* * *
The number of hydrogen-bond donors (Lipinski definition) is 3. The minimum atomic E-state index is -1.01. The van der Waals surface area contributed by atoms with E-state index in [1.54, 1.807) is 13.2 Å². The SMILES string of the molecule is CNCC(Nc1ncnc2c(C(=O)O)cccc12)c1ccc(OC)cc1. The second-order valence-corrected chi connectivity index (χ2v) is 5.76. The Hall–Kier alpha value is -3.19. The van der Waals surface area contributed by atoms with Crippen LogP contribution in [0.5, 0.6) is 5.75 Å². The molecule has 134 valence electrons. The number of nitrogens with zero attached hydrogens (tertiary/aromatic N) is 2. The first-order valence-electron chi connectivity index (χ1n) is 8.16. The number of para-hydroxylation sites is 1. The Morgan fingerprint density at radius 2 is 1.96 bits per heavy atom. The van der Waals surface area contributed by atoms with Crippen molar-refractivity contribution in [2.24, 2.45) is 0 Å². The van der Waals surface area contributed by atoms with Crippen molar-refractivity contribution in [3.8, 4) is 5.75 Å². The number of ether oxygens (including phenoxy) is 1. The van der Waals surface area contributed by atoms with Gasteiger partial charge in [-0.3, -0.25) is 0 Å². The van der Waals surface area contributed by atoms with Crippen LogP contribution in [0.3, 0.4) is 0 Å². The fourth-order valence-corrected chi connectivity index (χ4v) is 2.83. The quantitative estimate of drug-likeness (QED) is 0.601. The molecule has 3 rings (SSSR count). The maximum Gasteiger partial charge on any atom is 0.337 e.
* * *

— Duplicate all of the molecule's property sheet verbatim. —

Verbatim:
The number of hydrogen-bond donors (Lipinski definition) is 3. The minimum atomic E-state index is -1.01. The van der Waals surface area contributed by atoms with E-state index in [1.54, 1.807) is 13.2 Å². The SMILES string of the molecule is CNCC(Nc1ncnc2c(C(=O)O)cccc12)c1ccc(OC)cc1. The second-order valence-corrected chi connectivity index (χ2v) is 5.76. The Hall–Kier alpha value is -3.19. The van der Waals surface area contributed by atoms with Crippen LogP contribution in [0.5, 0.6) is 5.75 Å². The molecule has 134 valence electrons. The number of nitrogens with zero attached hydrogens (tertiary/aromatic N) is 2. The first-order valence-electron chi connectivity index (χ1n) is 8.16. The number of para-hydroxylation sites is 1. The Morgan fingerprint density at radius 2 is 1.96 bits per heavy atom. The van der Waals surface area contributed by atoms with Crippen molar-refractivity contribution in [2.24, 2.45) is 0 Å². The van der Waals surface area contributed by atoms with Crippen molar-refractivity contribution in [3.8, 4) is 5.75 Å². The number of ether oxygens (including phenoxy) is 1. The van der Waals surface area contributed by atoms with Gasteiger partial charge in [-0.3, -0.25) is 0 Å². The van der Waals surface area contributed by atoms with Crippen LogP contribution in [0.3, 0.4) is 0 Å². The fourth-order valence-corrected chi connectivity index (χ4v) is 2.83. The quantitative estimate of drug-likeness (QED) is 0.601. The molecule has 3 rings (SSSR count). The maximum Gasteiger partial charge on any atom is 0.337 e.